Controlled by the subtalar joint, the full range of normal motion of the foot sole during the extreme motion that often occurs in athletics and running extends the sides (in yellow) of the Dynamic Footprint far outside the sides of structural support provided by a conventional shoe sole. To be as stable as the barefoot, the sides of a Dynamic Shoe Sole must extend as far as the foot’s dynamic footprint to provide naturally safe locomotion. In addition, instead of being flat, the extra width of the Dynamic Shoe Sole must be curved up around the sides of the rounded sole of the foot to avoid creating unnatural destabilizing levers. The shoe sole must also be sufficiently flexible to flatten under a bodyweight load, as does the rounded barefoot sole, particularly the heel. Finally, the dynamic shoe sole must have a uniform thickness in frontal plane cross-sections to maintain natural barefoot lateral stability, as seen in the example heel cross-section.


This is not a theoretical design. An Anatomic Research Prototype shoe incorporating these features was constructed in 1993 and tested at the biomechanics lab at U. Mass at Amherst. Its performance was unprecedented, proving capable of stable single foot landings in the maximum supination position typical of lateral ankle sprains at peak forces as high as 4 to 7 G’s without ankle any ankle sprains or even pain. That unique lab test was obviously impossible to perform in conventional shoes due to very high risk of serious injury, but a similar standing test indicated an ankle pain threshold in conventional shoes of as little as 0.25 G in the maximum supination ankle spraining position. The patented technology was exclusively licensed to Adidas from 1994 to 2003, but its pioneering commercial development then did not reach the full potential demonstrated by the AR Prototype. However, the required industry technologies have fully matured since then. And independent development by FRAMPTON ELLIS at Anatomic Research has also continued since then, as shown in this new corrected and naturally stable baresole™ of the experimental test prototype FRAMPTON ELLIS™ slide.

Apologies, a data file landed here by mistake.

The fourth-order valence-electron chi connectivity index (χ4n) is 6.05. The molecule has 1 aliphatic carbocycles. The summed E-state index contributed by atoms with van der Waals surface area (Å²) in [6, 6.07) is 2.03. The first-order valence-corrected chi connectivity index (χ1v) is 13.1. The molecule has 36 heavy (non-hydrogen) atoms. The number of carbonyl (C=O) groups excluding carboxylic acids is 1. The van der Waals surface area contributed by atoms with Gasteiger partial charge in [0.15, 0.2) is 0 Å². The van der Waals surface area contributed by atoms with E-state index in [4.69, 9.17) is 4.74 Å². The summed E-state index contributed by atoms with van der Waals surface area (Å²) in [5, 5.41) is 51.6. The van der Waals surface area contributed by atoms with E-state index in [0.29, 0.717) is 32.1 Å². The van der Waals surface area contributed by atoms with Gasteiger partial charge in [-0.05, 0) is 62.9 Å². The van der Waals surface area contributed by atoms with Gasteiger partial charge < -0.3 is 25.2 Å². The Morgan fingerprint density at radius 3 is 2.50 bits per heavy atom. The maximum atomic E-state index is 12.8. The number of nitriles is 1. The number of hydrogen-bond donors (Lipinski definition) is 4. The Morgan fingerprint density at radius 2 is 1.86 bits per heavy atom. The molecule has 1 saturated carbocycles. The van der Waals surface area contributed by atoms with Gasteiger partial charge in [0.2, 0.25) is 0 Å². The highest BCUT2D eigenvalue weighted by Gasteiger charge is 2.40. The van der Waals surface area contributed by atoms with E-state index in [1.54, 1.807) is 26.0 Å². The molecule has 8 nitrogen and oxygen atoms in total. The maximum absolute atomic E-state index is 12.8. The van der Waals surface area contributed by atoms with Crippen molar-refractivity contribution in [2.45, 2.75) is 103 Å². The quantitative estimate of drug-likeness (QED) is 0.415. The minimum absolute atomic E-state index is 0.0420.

It is factory produced and fully stable – completely different, like a barefoot. The utility patents covering the structural elements of this proven barefoot-based stability technology have expired, so those elements are now free and relatively easy to use by the footwear industry to copy, test, and improve new shoe products.

As a public service, samples of the corrected experimental test prototype FRAMPTON ELLIS™ slide will now be made available by Anatomic Research to shoe companies so they can use the slide as a general model to directly copy and test the slide’s simple basic baresole™ structure to develop safe commercial products.